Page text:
A great thing about college demonstration projects is they don't have to have any commercial prospects. That's a good thing for students at the Milwaukee School of Engineering, who call their model an anti-gravity device. Despite that moniker, the machine uses the same principles that let high-speed magnetic levitation trains float above their tracks. The MSOE levitator uses analog instrumentation amplifiers donated by Analog Devices, a pulse-width modulated H-bridge from National Semiconductor, a coil, a feedback control compensator and Allegro MicroSystems Hall-effect sensors to magnetically suspend an object in mid-air.
A middle school team from Rochester, Mich., has again nabbed the grand prize in the annual international Future City Competition, which drew students from 37 regions of the United States, as well as from England and China.
The word “smart” is becoming the dumbest word around. It has been applied to almost every device and system in our homes. In addition to smartphones and smart meters, we now hear about smart clothing and smart shoes, smart lights, smart homes, smart buildings, and every trendy city today has its smart city project. Just because it has a computer inside and is connected to the Web, does not mean it is smart.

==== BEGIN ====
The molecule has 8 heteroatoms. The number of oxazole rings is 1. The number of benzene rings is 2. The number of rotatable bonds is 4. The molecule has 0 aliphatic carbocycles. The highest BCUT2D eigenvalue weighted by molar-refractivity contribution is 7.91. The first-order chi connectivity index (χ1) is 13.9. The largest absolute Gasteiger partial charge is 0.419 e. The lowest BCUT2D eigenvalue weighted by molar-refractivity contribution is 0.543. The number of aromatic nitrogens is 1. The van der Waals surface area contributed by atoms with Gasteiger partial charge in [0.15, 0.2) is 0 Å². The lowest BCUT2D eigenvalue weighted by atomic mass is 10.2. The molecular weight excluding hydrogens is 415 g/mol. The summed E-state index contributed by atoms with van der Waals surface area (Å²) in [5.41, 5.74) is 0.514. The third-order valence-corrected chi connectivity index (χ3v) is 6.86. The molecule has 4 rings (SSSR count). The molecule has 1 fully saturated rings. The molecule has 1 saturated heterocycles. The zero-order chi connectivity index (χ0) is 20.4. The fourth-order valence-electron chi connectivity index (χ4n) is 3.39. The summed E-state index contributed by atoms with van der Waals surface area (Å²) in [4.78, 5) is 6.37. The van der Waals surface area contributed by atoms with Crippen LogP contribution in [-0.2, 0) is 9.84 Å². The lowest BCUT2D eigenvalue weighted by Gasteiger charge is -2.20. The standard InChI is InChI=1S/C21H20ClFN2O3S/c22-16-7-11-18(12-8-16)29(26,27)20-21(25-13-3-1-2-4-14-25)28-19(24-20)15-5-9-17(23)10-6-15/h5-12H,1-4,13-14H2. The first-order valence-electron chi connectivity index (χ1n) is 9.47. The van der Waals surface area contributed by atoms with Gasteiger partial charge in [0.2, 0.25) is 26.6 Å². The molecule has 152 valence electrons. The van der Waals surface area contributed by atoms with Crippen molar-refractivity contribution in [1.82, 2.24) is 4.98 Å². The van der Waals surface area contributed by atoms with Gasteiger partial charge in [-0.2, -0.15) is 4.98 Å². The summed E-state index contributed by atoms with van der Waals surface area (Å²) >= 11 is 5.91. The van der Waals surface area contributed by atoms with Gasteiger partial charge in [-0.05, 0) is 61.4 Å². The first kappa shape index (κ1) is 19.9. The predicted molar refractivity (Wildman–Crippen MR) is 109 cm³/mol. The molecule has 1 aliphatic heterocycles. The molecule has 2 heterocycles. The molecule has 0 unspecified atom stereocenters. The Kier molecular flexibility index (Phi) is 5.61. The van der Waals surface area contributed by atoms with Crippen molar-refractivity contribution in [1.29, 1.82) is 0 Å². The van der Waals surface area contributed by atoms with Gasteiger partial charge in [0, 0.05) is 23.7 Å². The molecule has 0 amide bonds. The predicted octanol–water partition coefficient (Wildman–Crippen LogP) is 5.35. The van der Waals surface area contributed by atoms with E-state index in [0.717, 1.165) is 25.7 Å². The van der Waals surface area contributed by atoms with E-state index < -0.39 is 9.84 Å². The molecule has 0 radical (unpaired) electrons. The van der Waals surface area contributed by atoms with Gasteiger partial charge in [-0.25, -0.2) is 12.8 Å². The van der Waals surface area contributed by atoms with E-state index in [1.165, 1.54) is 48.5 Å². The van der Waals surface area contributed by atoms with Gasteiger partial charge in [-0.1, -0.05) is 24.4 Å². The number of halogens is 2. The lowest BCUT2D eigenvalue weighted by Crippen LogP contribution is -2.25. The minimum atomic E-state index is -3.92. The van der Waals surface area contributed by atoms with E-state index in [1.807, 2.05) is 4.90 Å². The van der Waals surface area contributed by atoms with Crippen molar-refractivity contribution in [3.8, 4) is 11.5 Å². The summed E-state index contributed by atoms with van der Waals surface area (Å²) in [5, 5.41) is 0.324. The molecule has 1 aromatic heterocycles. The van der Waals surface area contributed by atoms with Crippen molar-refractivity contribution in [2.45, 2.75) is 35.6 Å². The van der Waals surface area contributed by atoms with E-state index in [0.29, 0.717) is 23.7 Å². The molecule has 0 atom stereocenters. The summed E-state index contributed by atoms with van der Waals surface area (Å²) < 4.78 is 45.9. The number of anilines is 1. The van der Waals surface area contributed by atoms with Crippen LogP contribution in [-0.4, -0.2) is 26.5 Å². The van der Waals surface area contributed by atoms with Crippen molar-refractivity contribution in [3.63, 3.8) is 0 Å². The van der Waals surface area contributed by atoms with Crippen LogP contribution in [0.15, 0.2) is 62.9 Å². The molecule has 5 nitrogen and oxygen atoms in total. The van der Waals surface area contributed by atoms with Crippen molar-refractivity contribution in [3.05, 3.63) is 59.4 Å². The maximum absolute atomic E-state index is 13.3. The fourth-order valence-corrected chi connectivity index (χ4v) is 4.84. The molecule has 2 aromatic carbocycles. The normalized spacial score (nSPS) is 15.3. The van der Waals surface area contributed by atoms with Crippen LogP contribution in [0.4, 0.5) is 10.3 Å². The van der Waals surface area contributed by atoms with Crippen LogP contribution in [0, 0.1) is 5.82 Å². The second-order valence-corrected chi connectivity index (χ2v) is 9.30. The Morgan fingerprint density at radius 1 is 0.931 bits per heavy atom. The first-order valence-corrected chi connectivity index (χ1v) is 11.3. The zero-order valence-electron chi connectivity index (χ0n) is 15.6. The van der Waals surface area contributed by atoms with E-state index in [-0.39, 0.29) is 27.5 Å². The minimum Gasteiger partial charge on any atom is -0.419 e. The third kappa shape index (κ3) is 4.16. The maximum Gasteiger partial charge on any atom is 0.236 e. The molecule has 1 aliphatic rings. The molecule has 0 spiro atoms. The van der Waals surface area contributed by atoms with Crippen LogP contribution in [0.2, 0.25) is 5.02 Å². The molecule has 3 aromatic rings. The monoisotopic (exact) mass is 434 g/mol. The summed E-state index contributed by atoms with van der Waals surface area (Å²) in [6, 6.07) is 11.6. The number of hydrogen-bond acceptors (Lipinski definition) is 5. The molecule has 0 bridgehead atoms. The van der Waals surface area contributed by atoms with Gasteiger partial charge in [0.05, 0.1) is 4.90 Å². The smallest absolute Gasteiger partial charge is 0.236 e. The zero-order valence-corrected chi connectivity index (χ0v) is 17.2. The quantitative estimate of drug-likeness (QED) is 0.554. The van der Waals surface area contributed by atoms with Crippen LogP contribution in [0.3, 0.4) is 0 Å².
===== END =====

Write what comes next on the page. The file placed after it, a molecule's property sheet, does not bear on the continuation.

Are you being paid enough? Do you want a better job? According to a recent survey Manpower released just before Engineers Week, employers and engineers don't see eye-to-eye about the state of US engineers' skills and experience.
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